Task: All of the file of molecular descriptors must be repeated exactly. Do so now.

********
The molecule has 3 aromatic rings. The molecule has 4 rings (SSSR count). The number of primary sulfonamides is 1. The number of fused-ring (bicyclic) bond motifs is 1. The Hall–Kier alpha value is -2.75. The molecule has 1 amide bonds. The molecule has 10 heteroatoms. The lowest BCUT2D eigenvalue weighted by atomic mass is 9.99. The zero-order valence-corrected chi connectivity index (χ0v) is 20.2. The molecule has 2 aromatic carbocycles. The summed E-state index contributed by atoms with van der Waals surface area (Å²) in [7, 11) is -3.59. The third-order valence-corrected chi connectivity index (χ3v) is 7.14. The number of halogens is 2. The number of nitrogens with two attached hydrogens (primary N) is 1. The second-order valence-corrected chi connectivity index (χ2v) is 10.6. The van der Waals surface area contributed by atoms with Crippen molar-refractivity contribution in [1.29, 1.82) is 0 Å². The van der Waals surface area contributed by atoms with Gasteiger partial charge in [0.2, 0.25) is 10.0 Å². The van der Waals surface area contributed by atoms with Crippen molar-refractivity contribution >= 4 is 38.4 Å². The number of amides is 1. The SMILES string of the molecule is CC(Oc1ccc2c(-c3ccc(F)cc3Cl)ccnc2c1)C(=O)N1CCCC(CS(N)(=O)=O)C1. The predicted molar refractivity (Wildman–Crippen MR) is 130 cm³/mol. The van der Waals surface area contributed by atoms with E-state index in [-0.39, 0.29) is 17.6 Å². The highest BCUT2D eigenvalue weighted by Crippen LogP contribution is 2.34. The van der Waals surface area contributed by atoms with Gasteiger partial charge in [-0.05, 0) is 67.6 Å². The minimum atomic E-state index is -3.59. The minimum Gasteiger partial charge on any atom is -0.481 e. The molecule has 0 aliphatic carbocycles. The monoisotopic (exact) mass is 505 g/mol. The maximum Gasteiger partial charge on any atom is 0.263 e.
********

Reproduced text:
The molecule has 3 aromatic rings. The molecule has 4 rings (SSSR count). The number of primary sulfonamides is 1. The number of fused-ring (bicyclic) bond motifs is 1. The Hall–Kier alpha value is -2.75. The molecule has 1 amide bonds. The molecule has 10 heteroatoms. The lowest BCUT2D eigenvalue weighted by atomic mass is 9.99. The zero-order valence-corrected chi connectivity index (χ0v) is 20.2. The molecule has 2 aromatic carbocycles. The summed E-state index contributed by atoms with van der Waals surface area (Å²) in [7, 11) is -3.59. The third-order valence-corrected chi connectivity index (χ3v) is 7.14. The number of halogens is 2. The number of nitrogens with two attached hydrogens (primary N) is 1. The second-order valence-corrected chi connectivity index (χ2v) is 10.6. The van der Waals surface area contributed by atoms with Crippen molar-refractivity contribution in [1.29, 1.82) is 0 Å². The van der Waals surface area contributed by atoms with Gasteiger partial charge in [0.2, 0.25) is 10.0 Å². The van der Waals surface area contributed by atoms with Crippen molar-refractivity contribution >= 4 is 38.4 Å². The number of amides is 1. The SMILES string of the molecule is CC(Oc1ccc2c(-c3ccc(F)cc3Cl)ccnc2c1)C(=O)N1CCCC(CS(N)(=O)=O)C1. The predicted molar refractivity (Wildman–Crippen MR) is 130 cm³/mol. The van der Waals surface area contributed by atoms with E-state index in [-0.39, 0.29) is 17.6 Å². The highest BCUT2D eigenvalue weighted by Crippen LogP contribution is 2.34. The van der Waals surface area contributed by atoms with Gasteiger partial charge in [-0.05, 0) is 67.6 Å². The minimum atomic E-state index is -3.59. The minimum Gasteiger partial charge on any atom is -0.481 e. The molecule has 0 aliphatic carbocycles. The monoisotopic (exact) mass is 505 g/mol. The maximum Gasteiger partial charge on any atom is 0.263 e.